A humorous tale from a vet about feeding horses this popular treat. 

By Robert M. Miller, D.V.M. written June 1992


We all know that horses are fond of carrots. Carrots are a nutritious treat for horses, succulent, rich in carotene, and palatable. Horse owners often ask their veterinarians if they can feed carrots to their animals. At some boarding stables in California, vendors with carrot-laden trucks make the rounds, selling carrots by the sack.

According to some authors, carrots should be sliced before being fed to horses to reduce the chance of choke, but in fact, I have never personally seen or heard of a horse choking on a carrot. Obviously, however, the possibility exists.

Inevitably, especially as more first timers get involved with horses, some misunderstandings develop. Largely as a result of this, I have several favorite carrot stories to tell.

Recently, I heard of a trainer who teaches lateral flexion of the head and neck, and he “stretches the neck muscles” by tying carrots to horses’ elbows. In truth, I heard this one secondhand, so I can’t vouch for its accuracy.

Read “The Power of Position”

Several years ago, I was called by a teen-age owner to see a gelding with digestive problems. I checked the horse’s teeth, made sure that he was wormed regularly, and then asked about his feeding schedule.

“He gets hay, plus a handful “He gets hay, plus a handful of grain, and carrots,” the young lady replied.

The horse looked well nourished, and was kept in a clean corral. Feeding was done at 12-hour intervals, 7 days a week. Everything seemed to be okay.

I asked to see the feed room. In it was a supply of good-quality alfalfa hay, some gunnysacks filled with carrots, and a barrel of a commercial grain mixture.

“How much do you feed?” I asked.

“He gets a flake of hay at each feeding, plus a pan full of carrots, and a handful of grain.”

Puzzled, I checked the water supply, drew a blood sample from the horse, and took a sample of manure for laboratory analysis. Both samples turned out to be normal. I suggested that perhaps the horse did not tolerate alfalfa well, and that he be gradually switched to grass hay. This was done, but the horse continued to intermittently have bouts of mild colic and diarrhea. On another visit, I did a number of additional laboratory tests, all of which turned out to be negative.


“Tell me again what you’re feeding,” I requested.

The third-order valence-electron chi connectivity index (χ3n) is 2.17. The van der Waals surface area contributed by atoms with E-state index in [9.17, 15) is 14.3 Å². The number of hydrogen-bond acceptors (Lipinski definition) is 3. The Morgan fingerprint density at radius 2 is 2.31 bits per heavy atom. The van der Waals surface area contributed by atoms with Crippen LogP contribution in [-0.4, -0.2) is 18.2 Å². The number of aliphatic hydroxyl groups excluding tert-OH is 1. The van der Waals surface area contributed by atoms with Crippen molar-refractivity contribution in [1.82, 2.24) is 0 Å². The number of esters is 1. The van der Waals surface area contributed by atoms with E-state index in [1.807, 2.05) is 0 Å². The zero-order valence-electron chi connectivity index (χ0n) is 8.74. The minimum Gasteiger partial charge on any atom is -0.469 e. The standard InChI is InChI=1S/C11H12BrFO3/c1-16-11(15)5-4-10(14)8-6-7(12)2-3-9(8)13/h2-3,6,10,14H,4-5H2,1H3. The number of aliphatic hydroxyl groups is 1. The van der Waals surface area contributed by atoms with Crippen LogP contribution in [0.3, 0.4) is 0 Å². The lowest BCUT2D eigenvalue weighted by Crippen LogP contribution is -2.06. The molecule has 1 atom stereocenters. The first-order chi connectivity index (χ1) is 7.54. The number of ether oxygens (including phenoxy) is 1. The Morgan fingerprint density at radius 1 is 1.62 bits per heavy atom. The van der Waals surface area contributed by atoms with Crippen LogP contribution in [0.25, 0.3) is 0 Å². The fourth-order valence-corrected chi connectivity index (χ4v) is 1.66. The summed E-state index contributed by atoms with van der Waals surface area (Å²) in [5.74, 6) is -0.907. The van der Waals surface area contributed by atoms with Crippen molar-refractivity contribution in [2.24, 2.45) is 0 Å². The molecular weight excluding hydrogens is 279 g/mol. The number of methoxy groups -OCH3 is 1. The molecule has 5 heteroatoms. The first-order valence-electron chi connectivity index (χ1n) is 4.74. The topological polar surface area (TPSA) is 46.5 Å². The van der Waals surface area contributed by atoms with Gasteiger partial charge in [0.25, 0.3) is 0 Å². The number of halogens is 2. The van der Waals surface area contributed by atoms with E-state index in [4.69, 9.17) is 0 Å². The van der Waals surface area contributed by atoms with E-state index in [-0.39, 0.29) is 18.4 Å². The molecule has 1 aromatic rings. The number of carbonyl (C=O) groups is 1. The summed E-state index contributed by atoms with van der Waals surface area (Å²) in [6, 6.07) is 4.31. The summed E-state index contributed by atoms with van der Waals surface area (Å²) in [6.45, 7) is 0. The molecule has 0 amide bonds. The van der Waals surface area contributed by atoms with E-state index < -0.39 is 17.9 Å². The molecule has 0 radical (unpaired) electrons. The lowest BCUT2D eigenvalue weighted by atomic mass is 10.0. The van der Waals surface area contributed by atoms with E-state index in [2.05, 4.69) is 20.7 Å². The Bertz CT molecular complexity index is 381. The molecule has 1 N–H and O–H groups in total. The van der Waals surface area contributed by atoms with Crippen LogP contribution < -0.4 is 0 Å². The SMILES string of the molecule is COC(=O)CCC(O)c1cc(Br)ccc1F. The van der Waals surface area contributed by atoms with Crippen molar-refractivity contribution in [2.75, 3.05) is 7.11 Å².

“Well, now he’s getting a flake of oat hay, a pan of carrots, and a handful of sweet feed.”

“How often do you feed? Twice a day?”

“Yes. At 7 a.m. and 7 p.m.”

It wasn’t until the third visit that, perplexed and frustrated, I asked the owner to feed while I watched.

She threw a flake of hay into the manger. Then she added a double handful of sweet feed. Lastly she pulled out a washtub and filled it with carrots, then dumped it into the manger.

“Is that the ‘pan’ you usually use for the carrots?” I asked.


“I think I know where the problem is.”

I weighed the tub full of carrots. She had been feeding 40 pounds of carrots at each feeding.

“I think,” I said, ” that you have been feeding too many carrots.”

“Don’t tell me,” she responded, “that my horse has carotene toxicosis!”

“No,” I said, “he just has a bellyache, but what do you know about carotene toxicosis?” (It is a rare condition found in humans who consume huge amounts of carrots or carrot juice.)

“One of my girlfriends got it,” she explained, wide-eyed. “She went on a carrot diet and ate nothing but carrots for several weeks and she turned all orange and, you know, the doctor couldn’t figure out what was wrong with her for the longest time!”

Many years ago, one of my equine patients was pathologically afraid of being tube-wormed. I suggested that the owner, again a young lady, try to desensitize his nostril to the passage of a stomach tube by inserting her finger into the nostril and rubbing it around.

“If he allows you to do it, reward him. Eventually he will come to like having his nose handled.”


“How shall I reward him?”

“Pet him and tell him that he’s a good boy and give him a treat, like a carrot or an apple.”

She called me a few weeks later.

“He’s worse now than he was before I started desensitizing him.”

“Did you do it the way I told you to?” I asked.

“Yes, and he likes the petting, but he goes crazy when I stick the carrot up his nose!”

“Ask Our Expert – Dr. Robert Miller, D.V.M.”

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